Apparel makers seek direct delivery from port

    Supports ICD overload, delays. ICD operators refuse

    People unloading truck at indoor container warehouse in Chattogram recently. In an effort to ease the acute congestion of containers, the National Revenue Council has ordered the transfer of all containers with imports from the country’s primary port to 19 private ICDs for delivery.

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    People unloading truck at indoor container warehouse in Chattogram recently. In an effort to ease the acute congestion of containers, the National Revenue Council has ordered the transfer of all containers with imports from the country’s primary port to 19 private ICDs for delivery.

    Garment manufacturers no longer want to receive import shipments from private in-house container (ICD) warehouses, claiming it took a long time and the charges were excessive.

    Preferring to receive deliveries directly from the Chattogram port, the Bangladeshi Garment Manufacturers and Exporters Association (BGMEA), in a recent letter to the Chattogram customs commissioner, requested the full restoration of direct port deliveries.

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    However, the Bangladesh Domestic Warehouse Association (Bicda) has denied the allegations in a letter to the commissioner.

    The port was heavily congested with containers for poor deliveries during the Eid holidays and the blockade across the country.

    In an effort to alleviate the situation, the National Revenue Council (NBR), with an office order on July 25, ordered the relocation of all containers with port imports to 19 private ICDs.

    The aim was to unpack the goods from the containers and make deliveries from there for a temporary period until 31 August.

    Typically, containers carrying only 37 types of imported goods are shipped to ICDs from the port for delivery.

    The NBR decision helped reduce congestion at the port quickly, as more than 15,000 TEUs (equivalent 20-foot units) of loaded import containers could be shipped to ICDs within a week.

    Garment manufacturers, however, oppose the transfer of imported raw materials for garment manufacturing to ICDs from the outset. They continued to receive their imports from the port directly.

    The first vice-president of BGMEA, Syed Nazrul Islam, on August 12, in a letter to the Chitagong Customs Commissioner, stated that it took an additional six to seven days to receive the deliveries from the ICD.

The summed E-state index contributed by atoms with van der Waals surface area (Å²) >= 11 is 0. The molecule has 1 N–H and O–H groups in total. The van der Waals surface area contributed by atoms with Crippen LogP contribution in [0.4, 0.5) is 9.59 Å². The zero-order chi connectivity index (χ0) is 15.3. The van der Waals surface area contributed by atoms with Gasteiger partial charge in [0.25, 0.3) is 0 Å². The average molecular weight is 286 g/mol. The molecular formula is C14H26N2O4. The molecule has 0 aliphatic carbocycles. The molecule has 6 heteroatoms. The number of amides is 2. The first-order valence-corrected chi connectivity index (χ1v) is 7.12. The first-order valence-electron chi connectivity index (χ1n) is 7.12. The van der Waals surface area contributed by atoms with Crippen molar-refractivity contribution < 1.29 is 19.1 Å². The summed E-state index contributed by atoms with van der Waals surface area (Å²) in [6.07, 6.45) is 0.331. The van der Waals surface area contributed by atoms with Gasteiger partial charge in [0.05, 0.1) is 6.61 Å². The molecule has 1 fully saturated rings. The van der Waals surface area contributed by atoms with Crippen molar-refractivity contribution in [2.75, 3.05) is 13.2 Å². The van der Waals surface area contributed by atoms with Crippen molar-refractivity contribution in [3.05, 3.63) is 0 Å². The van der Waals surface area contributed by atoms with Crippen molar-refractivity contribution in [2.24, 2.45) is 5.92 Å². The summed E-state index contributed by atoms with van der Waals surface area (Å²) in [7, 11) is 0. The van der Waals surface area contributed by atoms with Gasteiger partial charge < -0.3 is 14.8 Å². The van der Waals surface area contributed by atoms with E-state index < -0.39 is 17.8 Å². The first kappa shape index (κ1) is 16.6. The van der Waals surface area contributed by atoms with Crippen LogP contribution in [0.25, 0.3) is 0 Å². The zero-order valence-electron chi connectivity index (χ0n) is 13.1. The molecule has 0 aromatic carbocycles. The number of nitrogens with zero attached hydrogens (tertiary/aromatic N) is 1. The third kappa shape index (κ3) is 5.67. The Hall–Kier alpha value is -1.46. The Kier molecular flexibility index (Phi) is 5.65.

He justified that the ICDs did not have sufficient space, equipment and manpower.

    Islam told the Daily Star that delivery from the port usually took three to four days, and currently took eight to 12 days to receive deliveries from the ICD.

    In his letter, the BGMEA leader also claimed that ICDs charge a total of 13,755 Tk for handling and delivering a 20-foot loaded import container, while the port charged only 4,277 Tk.

    Charges include a package delivery fee of TK 7,930, a lift fee of TK 1,000, a river fee of TK 408 and an additional transfer fee of $ 51.97 or approximately 4,400 Tk.

    For a 40-foot container with an import load, ICDs charged 18,092 Tk, while the port only 5,988 Tk, he said.

    Islam said clothing factory owners face financial losses because of this extra cost and extra time.

    He said that due to the repeated steps of the BGMEA, its members have increased deliveries from the port as the congestion there was almost eliminated.

    Meanwhile, Bicda President Nurul Qayyum Khan denied the allegations in a letter to the customs commissioner on August 14th.

    The ICD did not charge as much as the BGMEA leader claimed, Khan said.

    ICDs only charge TK 7,930 for a 20-foot import cargo container and TK 9,150 for a 40-foot container, and there is no extra lift and river charge, he said.

    The ICDs imposed a delivery charge package for transporting containers from the port to the ICDs, for lifting and deactivation by vehicles for installation and use, he said.

    The extra shipping charge of $ 42.60 or about 3,600 Tk for a 20-foot container is not a normal charge, he said.

    It is taken in case of appraisal, sampling and fumigation of selected consignment containers, the letter said, adding that the Chittagong Port Authority (CPA) also imposed such an additional travel charge for specific cases.

    BICDA Secretary Ruhul Amin Sikder told the Daily Star that the CPA charged each container of a shipment.

    Noting that they did not receive any complaints about delays in the delivery of imports from any importer, Sikder said that no ICD prefers prolonged stay of import containers within their shipyards, as the market was very competitive.

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